Officials at the Connecticut Insurance Department have rejected a second attempt by Mutual of Omaha Insurance Company to increase long-term care insurance (LTCI) rates in their state. The Nebraska-based carrier has been seeking an average increase of about 33% on block of 337 LTCI policies that are still in force in Connecticut. The Connecticut department also rejected a similar increase request in September 2011.
Connecticut requires the LTCI loss ratio to be at least 60% over the life of the policy. Mutual of Omaha was claiming a projected loss ratio of over 180% if the rate increase were not approved. Connecticut state actuaries countered that the actual loss ratio on this small block of LTCi business would be more likely around 40% at worst, well below the states threshold for a rate increase.
This follows similar rejections by certain states over the on-going rate increase requests of John Hancock, some of the highest the industry has seen since the 90s. Arizona and Wyoming, for instance, reduced the increase that Hancock had proposed for certain blocks of their acquired LTCi business (primarily Fortis) from 40-60% down to 25%. Those states made a distinction between those policies that were issued with un-capped benefits (unlimited increases of 5% compound and 5% simple on available pool of benefits and access to them, as well as unlimited payout periods) and those that had capped benefit increases.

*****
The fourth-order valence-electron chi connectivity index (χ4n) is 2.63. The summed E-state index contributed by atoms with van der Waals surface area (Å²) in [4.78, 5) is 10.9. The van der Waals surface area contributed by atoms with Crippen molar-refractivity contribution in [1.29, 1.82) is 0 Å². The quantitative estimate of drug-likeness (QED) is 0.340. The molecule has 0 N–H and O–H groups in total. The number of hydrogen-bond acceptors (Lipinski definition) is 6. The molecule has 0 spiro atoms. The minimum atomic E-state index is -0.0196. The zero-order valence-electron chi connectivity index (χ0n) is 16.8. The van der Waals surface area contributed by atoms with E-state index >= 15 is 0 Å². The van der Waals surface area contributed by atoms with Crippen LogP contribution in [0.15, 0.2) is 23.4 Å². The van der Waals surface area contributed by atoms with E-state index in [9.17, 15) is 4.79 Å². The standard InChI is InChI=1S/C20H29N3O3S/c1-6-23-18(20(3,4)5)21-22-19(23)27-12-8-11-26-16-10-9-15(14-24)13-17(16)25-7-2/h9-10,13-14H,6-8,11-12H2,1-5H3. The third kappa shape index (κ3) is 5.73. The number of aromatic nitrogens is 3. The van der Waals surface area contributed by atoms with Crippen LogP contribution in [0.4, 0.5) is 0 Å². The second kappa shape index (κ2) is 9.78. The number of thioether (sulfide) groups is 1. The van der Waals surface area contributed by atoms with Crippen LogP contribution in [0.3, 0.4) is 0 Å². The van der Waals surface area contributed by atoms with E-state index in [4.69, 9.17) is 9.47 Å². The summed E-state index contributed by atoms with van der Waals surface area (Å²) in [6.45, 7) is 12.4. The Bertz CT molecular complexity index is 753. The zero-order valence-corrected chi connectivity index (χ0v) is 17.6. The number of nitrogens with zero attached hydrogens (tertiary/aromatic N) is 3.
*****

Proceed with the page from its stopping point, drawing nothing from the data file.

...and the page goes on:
Other states took note. As the state-by-state rate increase requests of LTCi carriers continues, it is expected that more Departments of Insurance will withhold the rubber stamp and take a closer look at the rational and accounting procedures used to justify the requested rate increases.
On the other side of the coin, insurers are making the rate increases as painless as possible, offering multiple options for policyholders to reduce benefits to “step-points” not available in the original contracts.